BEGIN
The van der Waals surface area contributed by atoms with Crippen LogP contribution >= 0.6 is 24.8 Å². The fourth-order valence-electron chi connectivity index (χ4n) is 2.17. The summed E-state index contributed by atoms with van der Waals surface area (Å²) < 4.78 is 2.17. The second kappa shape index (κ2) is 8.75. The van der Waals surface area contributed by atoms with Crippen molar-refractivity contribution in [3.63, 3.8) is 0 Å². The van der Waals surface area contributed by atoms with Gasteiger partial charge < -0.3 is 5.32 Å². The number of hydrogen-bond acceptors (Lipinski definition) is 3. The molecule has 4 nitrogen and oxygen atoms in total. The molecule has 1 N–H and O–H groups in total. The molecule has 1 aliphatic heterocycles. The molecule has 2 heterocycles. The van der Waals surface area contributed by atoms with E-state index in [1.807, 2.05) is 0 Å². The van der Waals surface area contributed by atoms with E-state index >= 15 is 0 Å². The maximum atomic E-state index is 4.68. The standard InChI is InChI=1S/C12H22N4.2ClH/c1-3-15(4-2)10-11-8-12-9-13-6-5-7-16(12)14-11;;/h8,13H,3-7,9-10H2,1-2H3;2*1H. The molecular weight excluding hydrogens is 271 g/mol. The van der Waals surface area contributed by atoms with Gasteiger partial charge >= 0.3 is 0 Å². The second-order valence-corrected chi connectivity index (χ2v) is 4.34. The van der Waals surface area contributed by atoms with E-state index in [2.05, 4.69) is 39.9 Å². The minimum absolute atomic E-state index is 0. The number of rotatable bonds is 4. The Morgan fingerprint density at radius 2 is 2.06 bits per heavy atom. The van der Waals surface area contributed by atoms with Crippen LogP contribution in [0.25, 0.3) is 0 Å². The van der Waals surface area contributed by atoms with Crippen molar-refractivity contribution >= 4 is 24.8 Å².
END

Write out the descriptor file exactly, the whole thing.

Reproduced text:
The van der Waals surface area contributed by atoms with Crippen LogP contribution >= 0.6 is 24.8 Å². The fourth-order valence-electron chi connectivity index (χ4n) is 2.17. The summed E-state index contributed by atoms with van der Waals surface area (Å²) < 4.78 is 2.17. The second kappa shape index (κ2) is 8.75. The van der Waals surface area contributed by atoms with Crippen molar-refractivity contribution in [3.63, 3.8) is 0 Å². The van der Waals surface area contributed by atoms with Gasteiger partial charge < -0.3 is 5.32 Å². The number of hydrogen-bond acceptors (Lipinski definition) is 3. The molecule has 4 nitrogen and oxygen atoms in total. The molecule has 1 N–H and O–H groups in total. The molecule has 1 aliphatic heterocycles. The molecule has 2 heterocycles. The van der Waals surface area contributed by atoms with E-state index in [1.807, 2.05) is 0 Å². The van der Waals surface area contributed by atoms with E-state index >= 15 is 0 Å². The maximum atomic E-state index is 4.68. The standard InChI is InChI=1S/C12H22N4.2ClH/c1-3-15(4-2)10-11-8-12-9-13-6-5-7-16(12)14-11;;/h8,13H,3-7,9-10H2,1-2H3;2*1H. The molecular weight excluding hydrogens is 271 g/mol. The van der Waals surface area contributed by atoms with Gasteiger partial charge >= 0.3 is 0 Å². The second-order valence-corrected chi connectivity index (χ2v) is 4.34. The van der Waals surface area contributed by atoms with E-state index in [2.05, 4.69) is 39.9 Å². The minimum absolute atomic E-state index is 0. The number of rotatable bonds is 4. The Morgan fingerprint density at radius 2 is 2.06 bits per heavy atom. The van der Waals surface area contributed by atoms with Crippen LogP contribution in [0.25, 0.3) is 0 Å². The van der Waals surface area contributed by atoms with Crippen molar-refractivity contribution >= 4 is 24.8 Å².